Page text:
Bryan Thompson of Systap (Bigdata® RDF store) was also invited, so we got to talk about our common interests. He told me about two cool things they have recently done, namely introducing tables to SPARQL, and adding a way of reifying statements that does not rely on extra columns. The table business is just about being able to store a multicolumn result set into a named persistent entity for subsequent processing. But this amounts to a SQL table, so the relational model has been re-arrived at, once more, from practical considerations. The reification just packs all the fields of a triple (or quad) into a single string and this string is then used as an RDF S or O (Subject or Object), less frequently a P or G (Predicate or Graph). This works because Bigdata® has variable length fields in all columns of the triple/quad table. The query notation then accepts a function-looking thing in a triple pattern to mark reification. Nice. Virtuoso has a variable length column in only the O but could of course have one in also S and even in P and G. The column store would still compress the same as long as reified values did not occur. These values on the other hand would be unlikely to compress very well but run length and dictionary would always work.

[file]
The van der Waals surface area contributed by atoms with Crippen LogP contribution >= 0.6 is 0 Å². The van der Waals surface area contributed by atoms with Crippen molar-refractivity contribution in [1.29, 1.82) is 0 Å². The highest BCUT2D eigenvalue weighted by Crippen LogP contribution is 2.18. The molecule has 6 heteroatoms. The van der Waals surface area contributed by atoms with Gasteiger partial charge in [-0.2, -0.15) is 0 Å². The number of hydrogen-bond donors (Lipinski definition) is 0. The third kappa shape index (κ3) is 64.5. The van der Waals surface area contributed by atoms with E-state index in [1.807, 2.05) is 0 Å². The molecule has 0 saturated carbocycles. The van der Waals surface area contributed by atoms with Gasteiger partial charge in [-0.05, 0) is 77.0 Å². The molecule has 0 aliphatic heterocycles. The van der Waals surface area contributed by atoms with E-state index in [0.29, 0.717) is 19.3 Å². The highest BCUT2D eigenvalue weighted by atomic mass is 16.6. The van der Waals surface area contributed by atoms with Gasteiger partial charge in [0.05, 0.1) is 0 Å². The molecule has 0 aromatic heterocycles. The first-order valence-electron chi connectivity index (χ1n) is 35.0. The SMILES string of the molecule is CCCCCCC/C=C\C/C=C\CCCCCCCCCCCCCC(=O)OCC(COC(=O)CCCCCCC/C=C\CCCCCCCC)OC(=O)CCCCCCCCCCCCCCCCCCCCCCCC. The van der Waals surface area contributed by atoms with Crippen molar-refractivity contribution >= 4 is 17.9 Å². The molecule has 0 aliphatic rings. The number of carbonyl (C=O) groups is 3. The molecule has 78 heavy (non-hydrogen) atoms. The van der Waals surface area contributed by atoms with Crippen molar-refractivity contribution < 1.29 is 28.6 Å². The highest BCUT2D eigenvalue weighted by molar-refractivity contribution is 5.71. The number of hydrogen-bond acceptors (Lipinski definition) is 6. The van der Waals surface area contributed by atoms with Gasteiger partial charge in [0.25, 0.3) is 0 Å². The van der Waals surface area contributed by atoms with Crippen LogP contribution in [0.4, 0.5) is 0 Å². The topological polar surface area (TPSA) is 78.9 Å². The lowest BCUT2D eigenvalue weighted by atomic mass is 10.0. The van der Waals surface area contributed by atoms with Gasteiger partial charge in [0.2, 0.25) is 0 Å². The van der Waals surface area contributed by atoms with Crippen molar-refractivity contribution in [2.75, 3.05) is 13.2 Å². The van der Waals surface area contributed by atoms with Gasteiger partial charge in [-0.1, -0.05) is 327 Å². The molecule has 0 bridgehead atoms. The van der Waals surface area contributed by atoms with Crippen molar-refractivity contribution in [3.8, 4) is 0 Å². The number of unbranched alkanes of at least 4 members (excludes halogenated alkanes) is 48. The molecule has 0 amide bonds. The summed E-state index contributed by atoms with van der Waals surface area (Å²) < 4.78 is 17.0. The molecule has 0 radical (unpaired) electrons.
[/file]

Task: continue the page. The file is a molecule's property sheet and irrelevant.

So, we could do it like Bigdata®, or we could add a “quad ID” column to one of the indices, to give a reification ID to quads. Again no penalty in a column store, if you do not access the column. Or we could make an extra table of PSOG->R.